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Publication numberUS20030061275 A1
Publication typeApplication
Application numberUS 09/961,999
Publication dateMar 27, 2003
Filing dateSep 24, 2001
Priority dateSep 24, 2001
Also published asUS6961759
Publication number09961999, 961999, US 2003/0061275 A1, US 2003/061275 A1, US 20030061275 A1, US 20030061275A1, US 2003061275 A1, US 2003061275A1, US-A1-20030061275, US-A1-2003061275, US2003/0061275A1, US2003/061275A1, US20030061275 A1, US20030061275A1, US2003061275 A1, US2003061275A1
InventorsFrances Brown, Susan Crayne, Samuel Detweiler, Peter Fairweather, Vicki Hanson, Richard Schwerdtfeger, Beth Tibbitts
Original AssigneeInternational Business Machines Corp.
Export CitationBiBTeX, EndNote, RefMan
External Links: USPTO, USPTO Assignment, Espacenet
Method and system for remotely managing persistent state data
US 20030061275 A1
Abstract
A system for removing and saving in an intermediary web server Internet cookies being transmitted from a web content server to a client device. Internet cookies, being persistent client data for a specific user and a specific content provider, typically contain sensitive data, including a history of past purchases or financial information about the user such as a credit card number. To protect the security of the cookies, and to allow an authorized user to use the cookies from multiple devices, such as different desktop computers, PDA's or cellular telephones, the cookies are removed from the data response from the web content server and stored in an intermediary web server, where they are accessible to the user.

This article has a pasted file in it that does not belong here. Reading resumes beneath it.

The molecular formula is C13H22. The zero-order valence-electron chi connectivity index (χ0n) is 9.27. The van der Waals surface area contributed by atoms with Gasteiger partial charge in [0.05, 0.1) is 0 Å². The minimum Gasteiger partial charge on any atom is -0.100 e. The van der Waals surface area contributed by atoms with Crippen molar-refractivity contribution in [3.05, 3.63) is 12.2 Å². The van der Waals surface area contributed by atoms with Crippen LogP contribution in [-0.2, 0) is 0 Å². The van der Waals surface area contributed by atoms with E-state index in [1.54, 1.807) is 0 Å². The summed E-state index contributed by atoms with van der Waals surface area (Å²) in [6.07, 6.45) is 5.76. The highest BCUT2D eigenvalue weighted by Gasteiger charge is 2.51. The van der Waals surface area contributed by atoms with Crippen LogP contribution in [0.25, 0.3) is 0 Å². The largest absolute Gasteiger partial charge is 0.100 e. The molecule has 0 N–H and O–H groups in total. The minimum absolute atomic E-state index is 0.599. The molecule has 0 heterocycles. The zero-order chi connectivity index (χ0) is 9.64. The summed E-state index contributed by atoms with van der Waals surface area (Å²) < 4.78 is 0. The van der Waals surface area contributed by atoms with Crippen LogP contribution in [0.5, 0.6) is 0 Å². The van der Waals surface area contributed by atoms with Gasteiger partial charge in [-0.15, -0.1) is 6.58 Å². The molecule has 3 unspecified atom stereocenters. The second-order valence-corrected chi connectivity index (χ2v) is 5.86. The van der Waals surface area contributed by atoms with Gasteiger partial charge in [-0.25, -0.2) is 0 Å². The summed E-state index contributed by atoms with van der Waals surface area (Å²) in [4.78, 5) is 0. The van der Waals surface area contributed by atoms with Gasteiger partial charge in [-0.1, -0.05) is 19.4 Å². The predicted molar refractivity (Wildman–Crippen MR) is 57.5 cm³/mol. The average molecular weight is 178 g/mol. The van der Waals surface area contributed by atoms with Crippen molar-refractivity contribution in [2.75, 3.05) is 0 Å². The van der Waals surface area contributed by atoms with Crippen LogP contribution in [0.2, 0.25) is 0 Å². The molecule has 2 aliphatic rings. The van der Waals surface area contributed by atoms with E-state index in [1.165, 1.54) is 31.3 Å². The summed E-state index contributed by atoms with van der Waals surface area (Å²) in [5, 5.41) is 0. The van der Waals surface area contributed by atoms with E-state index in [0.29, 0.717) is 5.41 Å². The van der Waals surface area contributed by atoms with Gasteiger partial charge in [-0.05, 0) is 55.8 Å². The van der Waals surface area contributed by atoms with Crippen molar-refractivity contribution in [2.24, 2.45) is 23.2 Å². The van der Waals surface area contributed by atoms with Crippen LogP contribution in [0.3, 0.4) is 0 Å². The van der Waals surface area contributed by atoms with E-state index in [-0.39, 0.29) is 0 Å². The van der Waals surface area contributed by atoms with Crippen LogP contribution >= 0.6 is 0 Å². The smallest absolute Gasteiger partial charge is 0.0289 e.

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Claims(21)
What is claimed is:
1. A method for managing persistent state data in a computer system, said method comprising:
connecting an intermediary proxy machine between a client device and a web content server on a computer system;
removing, at the intermediary proxy machine, at least one persistent state data from a data response being transmitted to the client device;
storing said at least one persistent state data in the intermediary proxy machine;
transmitting a remaining data response without said at least one persistent state data to the client device.
2. The method of claim 1, further comprising:
inserting the persistent data stored in the intermediary proxy machine into a data request being sent from the client device; and